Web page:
Does a thickness planer and a jointer replace hand planes? Do the guys who
own a planer / jointer find that hand planes are no longer used or do you
just find that you don't need as many? Regards. -Guy
I once thought, as a newbie, that power tools were the answer and I tried to
the extent possible to model my shop after Norm. After I practiced a while
I realized that while power tools have their (valuable) place, but they will
never replace hand tools. Yes, I have a good planer (Delta) as well as a
jointer (Jet), but I also have a growing collection of hand planes, all
users. Yes, I can cut half blind dovetails on my IncraJig or through ones
on my Keller, but if I only have a few to do it is satisfying and
therapeutic to cut them by hand. I work wood as a hobby, thus I have time
to kill. It is nice to be able to enjoy the peace and serenity of a quiet
shop. Would I give up my RAS, BS or TS? No way. But neither would I give
up my old Disston saws or my old Sargent planes (nor the Veritus shoulder
plane SWMBO got me for Christmas- note the drive by neener!)
My ramblings, nothing more.
Sometimes something won't fit in the power tool, other times the hand
tool is simply quicker. Of course, the power tools can prepare a
whole bunch of stock to close tolerances in a short time, so both are
handy to have.
A well tuned hand plane can leave a surface pretty much ready for a
finish. No power jointer or thicknesser I've ever used is capable of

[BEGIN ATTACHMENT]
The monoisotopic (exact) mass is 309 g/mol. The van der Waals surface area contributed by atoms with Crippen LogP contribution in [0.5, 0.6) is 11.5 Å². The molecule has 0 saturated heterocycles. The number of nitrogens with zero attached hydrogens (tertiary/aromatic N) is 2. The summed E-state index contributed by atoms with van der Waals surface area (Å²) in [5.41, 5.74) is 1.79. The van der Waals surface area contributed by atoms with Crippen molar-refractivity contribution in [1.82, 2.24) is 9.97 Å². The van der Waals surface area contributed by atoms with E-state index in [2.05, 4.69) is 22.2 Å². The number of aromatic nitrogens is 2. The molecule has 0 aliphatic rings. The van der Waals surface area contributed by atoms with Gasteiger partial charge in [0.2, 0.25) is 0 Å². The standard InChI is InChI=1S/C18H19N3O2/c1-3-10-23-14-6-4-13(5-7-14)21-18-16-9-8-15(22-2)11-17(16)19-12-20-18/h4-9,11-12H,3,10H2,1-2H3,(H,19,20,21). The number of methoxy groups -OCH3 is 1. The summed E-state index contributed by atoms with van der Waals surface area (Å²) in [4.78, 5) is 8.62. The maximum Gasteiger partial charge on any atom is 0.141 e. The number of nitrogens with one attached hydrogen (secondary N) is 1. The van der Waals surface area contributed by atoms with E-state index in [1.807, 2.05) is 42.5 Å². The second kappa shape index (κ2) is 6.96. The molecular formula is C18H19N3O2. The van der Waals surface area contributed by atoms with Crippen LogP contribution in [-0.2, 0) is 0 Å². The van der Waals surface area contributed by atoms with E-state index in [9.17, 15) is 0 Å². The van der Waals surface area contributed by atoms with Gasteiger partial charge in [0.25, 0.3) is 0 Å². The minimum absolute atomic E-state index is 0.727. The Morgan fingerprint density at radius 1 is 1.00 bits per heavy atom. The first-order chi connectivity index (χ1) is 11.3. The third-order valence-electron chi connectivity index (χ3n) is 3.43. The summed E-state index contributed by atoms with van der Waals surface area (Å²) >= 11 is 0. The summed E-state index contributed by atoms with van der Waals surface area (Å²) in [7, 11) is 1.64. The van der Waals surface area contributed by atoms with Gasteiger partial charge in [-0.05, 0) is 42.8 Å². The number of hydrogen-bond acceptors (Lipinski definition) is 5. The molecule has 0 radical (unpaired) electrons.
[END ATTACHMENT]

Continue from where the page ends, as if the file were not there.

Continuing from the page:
that. I had the power tools first, and did a lot of hand sanding
until I saw the light of the hand plane and scraper.
For me, the major utility of hand tools became apparent when I learned
how to properly sharpen, and the value of a good quality chisel or
A scraper, with or without a plane around it, is used to smooth
wood. A well-tuned scraper can eliminate any need to sand
with paper coarser than about 400 grit.
A craper can be held in the hand, held in a holder like the
Veritas or Hartville holders, or in a plane as simple as the
Stanley #80, or as elaborate as the #112, or #12 3/4.
Machines don't replace handplanes, they just take the drudgery out of
rough stock preparation. Planes are still the fastest way to get rid of
the machine marks - certainly faster than a random orbital sander.
Every once in a while when I'm building something small like a box or
end table I'll do all the face jointing and thicknessing by hand because
it can be enjoyable and give a sense of satisfaction. However, most
projects I do all the stock prep with machines. I usually remove
planer marks with a smoothing plane and I'll often make a pass or two
with a jointer plane to get the ripples out of an edge before glueup.
I use a block plane to fit doors, trim off protruding dovetail
pins/tails, add bevels, and work on small areas of tearout. I'll use a
shoulder plane to get perfect tenons after cutting the on the tablesaw.
I use wooden molding planes to, uhm, do moldings. The list goes on.
Scott Post firstname.lastname@example.org http://home.insightbb.com/~sepost /
On Sun, 4 Jan 2004 10:06:31 -0600, "Guy LaRochelle"
Not at all.
They never did, never will do. You still need the hand plane for
smoothing, as machine planers leave planer marks behind. There's also
the issue of planing something to width, cutting a rebate etc. Now it
might be possible to do this by machine for a production run, but as a
bench-working one-off, it's time to pick up the #5.
At one time, rough stock preparation was done by hand with a scrub and
a fore plane, and edge jointing was done with a jointer. Now for those
two tasks alone, there's a reasonable argument for the machines.